History written in stone
History written in stone
Stone bird baths. It seems that almost any house in the suburbs of Bulawayo has at least one, usually and strategically placed under the garden tap or artfully arranged in the flower bed. Many people know that these stones had something to do with food preparation, but few ever consider the fascinating history hidden in their unprepossessing appearance.
Known as lower grinding stones, these were instrumental in converting unappetising grains into a powdery meal that could be used to make porridge, griddle cakes, pancakes – the list goes on. There are two types of lower grinding stones that are simple for anyone to tell apart. Soft sorghum and millet grains were prepared with an upper stone held in one hand, that pressed the grains against the sides of a long narrow groove. Maize kernels are too hard for this treatment, so people (usually the women) would use a heavier upper stone held with two hands to grind against a wide, flat surface, dished to catch the pips.
Where did this food originate? Currently we think sorghum was domesticated in the savannah that stretches from Lake Chad to the border between Ethiopia and the Sudan, while millet and finger-millet trace their origins to north-west Africa.
Agriculture was introduced into southern Africa around 2000 years ago, at the same time as metalworking, building houses and domestic animals. Collectively this is also when black people moved into the sub-continent from west Africa, something known to historians, linguists and archaeologists as the Bantu Migration.
This ‘package of technologies’ that the Bantu brought with them is referred to, perhaps somewhat incorrectly, as the Iron Age. Millet and sorghum were the staple food for over 1500 years in Zimbabwe, supplemented by various vegetables and wild fruits. And a bit of meat, usually cattle, goat or sheep. The odd bit of hunting and gathering of wild fruits also helped with the diet in lean times.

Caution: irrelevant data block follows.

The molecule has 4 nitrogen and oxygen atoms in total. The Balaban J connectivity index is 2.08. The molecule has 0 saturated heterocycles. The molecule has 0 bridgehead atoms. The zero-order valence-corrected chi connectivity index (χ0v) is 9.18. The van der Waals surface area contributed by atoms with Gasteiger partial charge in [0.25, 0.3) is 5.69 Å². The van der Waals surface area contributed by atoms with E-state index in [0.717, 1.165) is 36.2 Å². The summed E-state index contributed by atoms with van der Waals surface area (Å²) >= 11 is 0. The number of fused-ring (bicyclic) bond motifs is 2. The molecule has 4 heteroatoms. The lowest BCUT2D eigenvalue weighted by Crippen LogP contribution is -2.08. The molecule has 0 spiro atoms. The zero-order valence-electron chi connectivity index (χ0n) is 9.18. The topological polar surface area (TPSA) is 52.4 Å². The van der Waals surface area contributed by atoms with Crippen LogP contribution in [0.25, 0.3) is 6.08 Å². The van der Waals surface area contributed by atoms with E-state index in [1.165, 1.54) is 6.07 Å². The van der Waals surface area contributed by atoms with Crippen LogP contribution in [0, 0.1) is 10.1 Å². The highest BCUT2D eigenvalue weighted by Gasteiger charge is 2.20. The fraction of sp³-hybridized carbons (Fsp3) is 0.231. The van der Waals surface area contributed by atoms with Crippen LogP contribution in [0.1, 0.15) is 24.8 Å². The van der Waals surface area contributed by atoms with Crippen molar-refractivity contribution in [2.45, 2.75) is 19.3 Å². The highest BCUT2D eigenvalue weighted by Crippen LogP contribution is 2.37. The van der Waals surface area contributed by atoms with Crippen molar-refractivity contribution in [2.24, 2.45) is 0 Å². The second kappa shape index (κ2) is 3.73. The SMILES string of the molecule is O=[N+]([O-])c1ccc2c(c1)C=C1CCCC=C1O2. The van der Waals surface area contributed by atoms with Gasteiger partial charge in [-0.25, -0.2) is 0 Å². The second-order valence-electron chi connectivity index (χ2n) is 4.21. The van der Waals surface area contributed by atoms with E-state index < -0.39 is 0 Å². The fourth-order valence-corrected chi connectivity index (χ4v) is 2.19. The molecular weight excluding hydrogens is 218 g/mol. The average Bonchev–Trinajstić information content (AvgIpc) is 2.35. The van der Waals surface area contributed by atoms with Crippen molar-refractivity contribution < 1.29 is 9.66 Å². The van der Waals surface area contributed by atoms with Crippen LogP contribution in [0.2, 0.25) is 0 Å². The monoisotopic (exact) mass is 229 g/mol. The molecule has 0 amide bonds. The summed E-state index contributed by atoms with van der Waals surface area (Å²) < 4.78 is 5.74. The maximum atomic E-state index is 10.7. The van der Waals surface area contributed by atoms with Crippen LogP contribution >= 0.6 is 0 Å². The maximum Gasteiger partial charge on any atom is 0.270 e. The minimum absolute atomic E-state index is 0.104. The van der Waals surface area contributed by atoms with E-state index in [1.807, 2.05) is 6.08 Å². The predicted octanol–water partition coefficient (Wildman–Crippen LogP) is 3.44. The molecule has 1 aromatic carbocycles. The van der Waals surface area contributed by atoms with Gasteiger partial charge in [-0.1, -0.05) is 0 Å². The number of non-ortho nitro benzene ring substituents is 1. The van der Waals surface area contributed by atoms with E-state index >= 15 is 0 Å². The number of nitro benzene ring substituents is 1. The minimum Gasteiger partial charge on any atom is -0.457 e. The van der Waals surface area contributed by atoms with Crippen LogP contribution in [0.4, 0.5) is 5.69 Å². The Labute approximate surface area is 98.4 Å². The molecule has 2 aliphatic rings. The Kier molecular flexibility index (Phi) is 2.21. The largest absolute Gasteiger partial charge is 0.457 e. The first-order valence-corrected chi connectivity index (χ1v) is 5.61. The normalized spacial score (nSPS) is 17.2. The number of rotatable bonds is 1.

The Portuguese introduced maize which soon became the staple of the subcontinent, some time after their arrival on the Zimbabwean plateau in the early 16th Century. They also introduced peanuts that are the basis of many Shona recipes. They may have introduced rice, lemons and sugar cane. They certainly introduced guavas, granadilla and avocados.
There are food plants from India too which the Portuguese or the Arabs may have brought like pineapple, papaw, prickly pear and sweet potatoes. Conversely, the Arab traders may have helped millet reach that continent 1000 years ago. Tobacco and cotton also appear during their period, as do donkeys and pigs. Indeed it would be difficult to imagine a Zimbabwean farm today with none of these things, and we have to thank the Portuguese for most of them.
So that ‘birdbath’ lying under the tap has a bit of history behind it after all. Often such items are all that mark the locations of long-lost villages and I would like to ask that people do not collect them as mementoes or garden features. This is against the law, but as importantly, valuable information about a piece of the puzzle that is our past is lost forever. Rather report your find, with appropriate information about location and site conditions, to the nearest museum.
Read more articles from this issue:
Zambezi Traveller (Issue 12, March 2013)
Read more about the region in our destination guide:
Bulawayo & Matobo Hills
Archaeologist and guide Paul Hubbard's new book, co-authored with Mark Igoe, Zimbabwe: A Simple History, is available from Amazon.com exclusively as an ebook.
Email : email@example.com